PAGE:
Excerpted From: Angela Gilmore, They're Just Funny That Way: Lesbians, Gay Men and African-American Communities as Viewed Through the Privacy Prism, 38 Howard Law Journal 231 (Fall, 1994) (82 Footnotes) (Full Document Requested)


AngelaGilmoreThe relationships between lesbians and gay men of African descent and African American communities are complex, complicated, and confusing. To illustrate this point consider recent comments from two leaders in their respective African American communities, one national and one local. Dr. Benjamin Chavis, former Executive Director of the National Association for the Advancement of Colored People (“NAACP”), has said: “[w]e must be against all forms of injustice. We must be against treating all people unfairly because of their race, their class, or their sexual orientation.” Dr. Chavis's position is contrasted by the extreme viewpoint taken by Rev. James Sykes, minister of the St. James African Episcopal Church in Tampa, Florida. Rev. Sykes has said that he would march with the Ku Klux Klan if he knew the only reason the Klan was marching was to oppose gay rights.

Concerned Citizens for Traditional Family Values (“Concerned Citizens”) holds a view similar to Rev. Sykes's perspective. In 1993, Concerned Citizens picketed the annual convention of the NAACP, because of Dr. Chavis's intent to include lesbians and gay men under the umbrella of civil rights protection. One of the organizers of the opposing group, Rev. Damon Roach of the First Christian Ministry Baptist Church of Indianapolis, stated: “Lord knows our grandmothers don't want us to stand against the NAACP but it is necessary to stand up against homosexuality because it is sinful.”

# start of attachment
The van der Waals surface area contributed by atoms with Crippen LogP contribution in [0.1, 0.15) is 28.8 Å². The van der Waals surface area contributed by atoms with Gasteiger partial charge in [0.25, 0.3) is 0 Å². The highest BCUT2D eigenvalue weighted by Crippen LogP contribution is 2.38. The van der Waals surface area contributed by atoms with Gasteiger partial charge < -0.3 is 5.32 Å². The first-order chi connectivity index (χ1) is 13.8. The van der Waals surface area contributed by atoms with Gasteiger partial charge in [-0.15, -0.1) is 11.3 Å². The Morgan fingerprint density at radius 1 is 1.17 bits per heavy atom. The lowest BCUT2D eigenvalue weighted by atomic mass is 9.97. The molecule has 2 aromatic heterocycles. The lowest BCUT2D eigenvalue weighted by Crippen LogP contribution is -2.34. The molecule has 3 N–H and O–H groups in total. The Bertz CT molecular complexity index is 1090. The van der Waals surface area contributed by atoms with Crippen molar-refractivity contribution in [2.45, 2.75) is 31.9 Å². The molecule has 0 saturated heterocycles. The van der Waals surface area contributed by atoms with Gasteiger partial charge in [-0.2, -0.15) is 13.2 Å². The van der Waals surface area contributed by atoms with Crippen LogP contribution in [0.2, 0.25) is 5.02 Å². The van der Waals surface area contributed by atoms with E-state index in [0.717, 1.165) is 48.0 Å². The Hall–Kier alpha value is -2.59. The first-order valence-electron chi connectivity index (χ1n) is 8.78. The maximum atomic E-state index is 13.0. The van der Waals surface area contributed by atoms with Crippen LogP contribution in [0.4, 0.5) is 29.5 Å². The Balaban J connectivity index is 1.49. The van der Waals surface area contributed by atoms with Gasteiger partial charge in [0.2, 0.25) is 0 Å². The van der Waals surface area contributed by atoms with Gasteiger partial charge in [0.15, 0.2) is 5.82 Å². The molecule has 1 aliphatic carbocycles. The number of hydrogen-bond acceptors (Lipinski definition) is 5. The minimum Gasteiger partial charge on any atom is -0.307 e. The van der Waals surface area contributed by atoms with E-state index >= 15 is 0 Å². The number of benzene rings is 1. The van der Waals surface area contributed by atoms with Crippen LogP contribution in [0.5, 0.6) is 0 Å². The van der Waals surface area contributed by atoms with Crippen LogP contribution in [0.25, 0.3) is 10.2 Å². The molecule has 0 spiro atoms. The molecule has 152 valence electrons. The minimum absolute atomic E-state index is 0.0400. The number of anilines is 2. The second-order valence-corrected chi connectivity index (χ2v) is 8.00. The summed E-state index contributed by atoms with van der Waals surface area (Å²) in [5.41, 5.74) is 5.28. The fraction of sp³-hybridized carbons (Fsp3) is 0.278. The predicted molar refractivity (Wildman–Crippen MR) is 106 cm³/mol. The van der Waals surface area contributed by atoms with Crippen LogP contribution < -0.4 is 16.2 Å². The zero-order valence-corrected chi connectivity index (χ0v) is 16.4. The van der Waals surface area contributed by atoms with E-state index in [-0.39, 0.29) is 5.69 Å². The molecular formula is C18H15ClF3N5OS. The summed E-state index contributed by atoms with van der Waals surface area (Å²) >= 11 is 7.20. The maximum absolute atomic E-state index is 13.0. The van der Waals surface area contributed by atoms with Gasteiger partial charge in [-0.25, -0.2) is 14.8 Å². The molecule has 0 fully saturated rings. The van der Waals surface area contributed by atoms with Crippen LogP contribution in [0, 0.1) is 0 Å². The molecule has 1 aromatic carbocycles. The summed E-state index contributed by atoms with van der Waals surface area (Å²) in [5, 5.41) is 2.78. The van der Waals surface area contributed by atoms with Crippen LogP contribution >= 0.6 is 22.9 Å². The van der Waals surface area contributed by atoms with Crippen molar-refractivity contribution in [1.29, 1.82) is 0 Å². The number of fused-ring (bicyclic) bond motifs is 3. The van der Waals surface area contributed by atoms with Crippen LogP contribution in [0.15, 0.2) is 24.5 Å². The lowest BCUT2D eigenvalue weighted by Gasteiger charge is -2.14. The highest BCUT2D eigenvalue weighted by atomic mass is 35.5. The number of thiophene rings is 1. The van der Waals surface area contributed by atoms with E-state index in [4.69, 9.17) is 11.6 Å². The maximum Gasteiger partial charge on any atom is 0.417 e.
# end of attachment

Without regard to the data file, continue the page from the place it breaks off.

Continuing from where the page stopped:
A number of reasons have been offered to explain the view held by Rev. Sykes, Concerned Citizens, and others: (1) the significance of religion in African American communities; (2) the belief that homosexuality will destroy African American communities by emasculating black men and masculating black women; (3) the perception that homosexuality is about sex and the reluctance of African American communities to talk about sex; and (4) the perception that the lesbian and gay community, which is almost always perceived as being white and male, is attempting to ride on the coattails of the black civil rights movement to achieve civil rights for lesbians and gay men.

This paper explores the relationships between lesbians and gay men of African descent and African American communities. Part I discusses the four reasons listed above in an attempt to shed some light on the issues. Part II discusses the doctrine of constitutional privacy as articulated by the Supreme Court. In addition, Part II analyzes the doctrine of privacy as both a right that allows citizens to make certain decisions without intrusion or interference by the government and as a right that affirms and validates those decisions. Finally, Part III uses the doctrine of privacy to explore the relationships between lesbians and gay men of African descent and African American communities. This doctrine serves aptly as the vehicle because the protections provided and denied under it are analogous to the positions taken by lesbians and gay men of African descent and African American communities with respect to the roles that lesbians and gay men of African descent should play in African American communities.